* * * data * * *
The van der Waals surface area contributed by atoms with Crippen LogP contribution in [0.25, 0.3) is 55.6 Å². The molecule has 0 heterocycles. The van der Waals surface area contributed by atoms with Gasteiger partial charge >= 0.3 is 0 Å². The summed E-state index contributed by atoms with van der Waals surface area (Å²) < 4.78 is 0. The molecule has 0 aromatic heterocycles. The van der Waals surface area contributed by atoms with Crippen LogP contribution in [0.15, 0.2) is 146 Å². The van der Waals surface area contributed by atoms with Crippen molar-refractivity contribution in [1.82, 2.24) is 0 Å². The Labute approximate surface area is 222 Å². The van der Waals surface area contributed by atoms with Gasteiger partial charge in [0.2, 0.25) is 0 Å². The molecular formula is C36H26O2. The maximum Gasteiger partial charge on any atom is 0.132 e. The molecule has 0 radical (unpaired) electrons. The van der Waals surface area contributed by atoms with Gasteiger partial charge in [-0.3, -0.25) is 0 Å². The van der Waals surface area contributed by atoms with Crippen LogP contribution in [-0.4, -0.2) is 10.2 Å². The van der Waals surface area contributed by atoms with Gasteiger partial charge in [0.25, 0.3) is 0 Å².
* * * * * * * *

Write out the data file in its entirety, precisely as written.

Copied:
The van der Waals surface area contributed by atoms with Crippen LogP contribution in [0.25, 0.3) is 55.6 Å². The molecule has 0 heterocycles. The van der Waals surface area contributed by atoms with Gasteiger partial charge >= 0.3 is 0 Å². The summed E-state index contributed by atoms with van der Waals surface area (Å²) < 4.78 is 0. The molecule has 0 aromatic heterocycles. The van der Waals surface area contributed by atoms with Crippen LogP contribution in [0.15, 0.2) is 146 Å². The van der Waals surface area contributed by atoms with Crippen molar-refractivity contribution in [1.82, 2.24) is 0 Å². The Labute approximate surface area is 222 Å². The van der Waals surface area contributed by atoms with Gasteiger partial charge in [0.2, 0.25) is 0 Å². The molecular formula is C36H26O2. The maximum Gasteiger partial charge on any atom is 0.132 e. The molecule has 0 radical (unpaired) electrons. The van der Waals surface area contributed by atoms with Gasteiger partial charge in [-0.3, -0.25) is 0 Å². The van der Waals surface area contributed by atoms with Crippen LogP contribution in [-0.4, -0.2) is 10.2 Å². The van der Waals surface area contributed by atoms with Gasteiger partial charge in [0.25, 0.3) is 0 Å².